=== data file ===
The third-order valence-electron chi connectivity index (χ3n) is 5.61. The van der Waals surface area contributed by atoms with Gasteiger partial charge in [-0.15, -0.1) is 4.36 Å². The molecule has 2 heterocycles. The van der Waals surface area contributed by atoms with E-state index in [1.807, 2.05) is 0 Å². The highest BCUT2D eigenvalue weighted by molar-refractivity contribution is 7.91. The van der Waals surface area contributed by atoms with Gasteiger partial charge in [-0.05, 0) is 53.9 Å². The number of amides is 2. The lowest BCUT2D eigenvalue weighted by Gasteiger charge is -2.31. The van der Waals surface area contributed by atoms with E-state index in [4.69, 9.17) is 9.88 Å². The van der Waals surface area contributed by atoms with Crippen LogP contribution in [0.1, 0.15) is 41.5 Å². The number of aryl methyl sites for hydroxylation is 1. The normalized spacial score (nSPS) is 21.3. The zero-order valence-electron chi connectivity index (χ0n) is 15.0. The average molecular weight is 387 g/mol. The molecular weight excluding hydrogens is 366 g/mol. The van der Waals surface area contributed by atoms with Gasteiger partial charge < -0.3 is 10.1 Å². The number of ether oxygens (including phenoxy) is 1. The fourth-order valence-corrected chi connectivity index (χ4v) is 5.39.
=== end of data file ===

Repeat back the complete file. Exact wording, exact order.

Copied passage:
The third-order valence-electron chi connectivity index (χ3n) is 5.61. The van der Waals surface area contributed by atoms with Gasteiger partial charge in [-0.15, -0.1) is 4.36 Å². The molecule has 2 heterocycles. The van der Waals surface area contributed by atoms with E-state index in [1.807, 2.05) is 0 Å². The highest BCUT2D eigenvalue weighted by molar-refractivity contribution is 7.91. The van der Waals surface area contributed by atoms with Gasteiger partial charge in [-0.05, 0) is 53.9 Å². The number of amides is 2. The lowest BCUT2D eigenvalue weighted by Gasteiger charge is -2.31. The van der Waals surface area contributed by atoms with E-state index in [4.69, 9.17) is 9.88 Å². The van der Waals surface area contributed by atoms with Crippen LogP contribution in [0.1, 0.15) is 41.5 Å². The number of aryl methyl sites for hydroxylation is 1. The normalized spacial score (nSPS) is 21.3. The zero-order valence-electron chi connectivity index (χ0n) is 15.0. The average molecular weight is 387 g/mol. The molecular weight excluding hydrogens is 366 g/mol. The van der Waals surface area contributed by atoms with Gasteiger partial charge < -0.3 is 10.1 Å². The number of ether oxygens (including phenoxy) is 1. The fourth-order valence-corrected chi connectivity index (χ4v) is 5.39.